It's a remarkable time to be an investor and investment professional. After decades of overspending, we're watching Europe melt down and the American empire decline faster than anyone expected. The debt burden has accelerated the power shift from West to East.
It's also remarkable because it feels like there are a lot of one-way streets out there. I'm referring to strategies, trades and trends where everyone is headed in the same direction. Being a natural contrarian, I feel uneasy when I see a seemingly unchallenged consensus. "This stock can't miss!" "You can never go wrong with real estate." "I can't see what could possibly take the market higher (lower)."
My points of uneasiness today are not the same as they were a year ago when the list included gold ("sky's the limit"), U.S. ("don't touch it") and China ("our salvation"). Gold is up 25 per cent over the last year, but the stampede has slowed and the commentary is more balanced today. There's still a hate-on for the U.S., but more Canadians are perking up to the real estate and stock bargains there. As for China, the steady stream of positive press has turned. The scale of capital misallocation and use of debt is being brought to light (it looks eerily similar to post-Bush/Greenspan America).
There are other extremes to keep an eye on now.
In my 28 years in the business, I've never seen a time when people's views are so universally negative. Certainly, it's understandable given the macro events of the day and the extreme market volatility, not to mention the fact that baby boomers are starting to retire with 2008 fresh in their memory. The fear/greed meter is firmly planted on the fear side.
I've written a lot about our artificially low interest rates because they're a remarkable feature of the landscape. It's a wonderful time to be a creditworthy borrower – everyone is competing for your business – while it's a lousy time to be a lender (bondholder). Savers are seriously subsidizing spenders.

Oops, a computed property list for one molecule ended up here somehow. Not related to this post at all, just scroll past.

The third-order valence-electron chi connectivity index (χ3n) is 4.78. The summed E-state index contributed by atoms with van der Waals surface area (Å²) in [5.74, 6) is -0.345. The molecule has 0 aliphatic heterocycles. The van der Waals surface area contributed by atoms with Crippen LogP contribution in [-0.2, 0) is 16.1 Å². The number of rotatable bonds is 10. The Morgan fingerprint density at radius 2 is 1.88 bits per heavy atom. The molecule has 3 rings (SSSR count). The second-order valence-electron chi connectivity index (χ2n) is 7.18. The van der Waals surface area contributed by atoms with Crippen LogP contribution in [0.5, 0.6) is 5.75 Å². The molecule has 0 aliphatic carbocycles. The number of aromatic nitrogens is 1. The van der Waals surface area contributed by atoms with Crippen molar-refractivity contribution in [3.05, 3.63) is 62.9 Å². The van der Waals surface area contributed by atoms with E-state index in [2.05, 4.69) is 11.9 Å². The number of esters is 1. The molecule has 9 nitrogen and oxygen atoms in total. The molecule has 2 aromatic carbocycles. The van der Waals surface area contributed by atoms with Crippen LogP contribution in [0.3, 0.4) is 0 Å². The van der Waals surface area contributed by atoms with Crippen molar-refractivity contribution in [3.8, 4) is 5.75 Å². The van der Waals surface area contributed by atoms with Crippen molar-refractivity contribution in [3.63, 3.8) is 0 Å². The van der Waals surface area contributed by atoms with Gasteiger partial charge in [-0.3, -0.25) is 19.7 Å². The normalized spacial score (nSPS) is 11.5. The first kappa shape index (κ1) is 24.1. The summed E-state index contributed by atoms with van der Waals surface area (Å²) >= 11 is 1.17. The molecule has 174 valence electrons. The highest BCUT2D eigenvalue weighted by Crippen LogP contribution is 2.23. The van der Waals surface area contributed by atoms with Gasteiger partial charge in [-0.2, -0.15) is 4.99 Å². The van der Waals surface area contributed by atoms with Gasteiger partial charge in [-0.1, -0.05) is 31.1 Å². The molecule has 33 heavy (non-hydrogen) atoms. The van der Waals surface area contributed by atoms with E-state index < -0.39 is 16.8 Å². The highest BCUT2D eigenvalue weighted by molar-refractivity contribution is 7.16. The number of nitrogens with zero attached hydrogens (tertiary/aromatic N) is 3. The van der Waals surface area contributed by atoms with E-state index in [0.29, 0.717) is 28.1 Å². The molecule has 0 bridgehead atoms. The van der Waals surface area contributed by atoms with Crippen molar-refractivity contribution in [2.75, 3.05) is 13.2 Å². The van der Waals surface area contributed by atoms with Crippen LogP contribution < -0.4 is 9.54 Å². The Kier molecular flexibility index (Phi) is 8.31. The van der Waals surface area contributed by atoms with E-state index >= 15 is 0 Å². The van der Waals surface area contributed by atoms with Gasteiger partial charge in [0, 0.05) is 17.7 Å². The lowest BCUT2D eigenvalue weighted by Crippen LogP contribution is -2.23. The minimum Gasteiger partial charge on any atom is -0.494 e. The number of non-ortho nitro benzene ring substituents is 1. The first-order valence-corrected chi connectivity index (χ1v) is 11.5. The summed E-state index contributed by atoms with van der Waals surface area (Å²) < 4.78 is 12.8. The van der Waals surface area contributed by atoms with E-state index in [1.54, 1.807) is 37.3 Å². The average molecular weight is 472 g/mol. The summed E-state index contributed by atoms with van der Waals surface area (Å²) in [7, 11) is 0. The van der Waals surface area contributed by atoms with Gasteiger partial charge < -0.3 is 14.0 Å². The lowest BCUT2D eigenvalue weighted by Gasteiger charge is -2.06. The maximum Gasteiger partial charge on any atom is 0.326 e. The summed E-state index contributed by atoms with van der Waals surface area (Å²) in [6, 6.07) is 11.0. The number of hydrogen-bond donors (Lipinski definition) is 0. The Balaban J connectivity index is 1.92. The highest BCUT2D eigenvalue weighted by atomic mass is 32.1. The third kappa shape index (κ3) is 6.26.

Finally, large corporations are as well positioned and poorly appreciated as I can ever remember. With their strong balance sheets, steady cash flow, regular dividends and ability to finance cheaply, they're the antithesis of governments. They're able to use their scale to cash in on the trends toward globalization and industry consolidation. The strong are getting stronger, and yet their valuations are going lower.
So what should you do about fear, low rates and strong corporations? Well, first of all, you should remember that markets have a propensity to overreact to short-term news, so a strong consensus creates opportunities. Although the fear is understandable and very real, it's no less valuable for investors. Therefore, it's important to maintain a balanced perspective. I recommend reading, or rereading, a Warren Buffett book and seeking out all the information you can about what could go right in the next few years (the negative stuff will find you, the positive won't).
You need to stay in close touch with where valuations are. The big mistake made by investors who missed the 2009-10 rally was focusing exclusively on the bad economic news and losing sight of the compelling valuations on stocks and corporate bonds. You want to hold assets that look to be undervalued, or at least fairly valued, with respect to their long-term fundamentals. Conversely, you want limited exposure to assets that have become overvalued due to short-term factors.
I put equities in the former category. When people ask where they should invest, I tell them what they don't want to hear – "Stocks." In my view, equities will generate the best returns over the next three to five years.
On the overvalued side are assets that are dependent on low interest rates – bonds and real estate. Rates may stay near current levels for a few years yet, but it's not ordained that a weak economy means low rates (ask Europeans about that). The safety premium on U.S. Treasuries will go away one day and Canadians will be faced with lower bond prices and higher borrowing costs. Cheap financing is transitory, but paying too much for an asset stays with you forever.
So my recommendations for 2012 are: Warren Buffett, high quality stocks and corporate bonds, a modest cash reserve and two-way streets.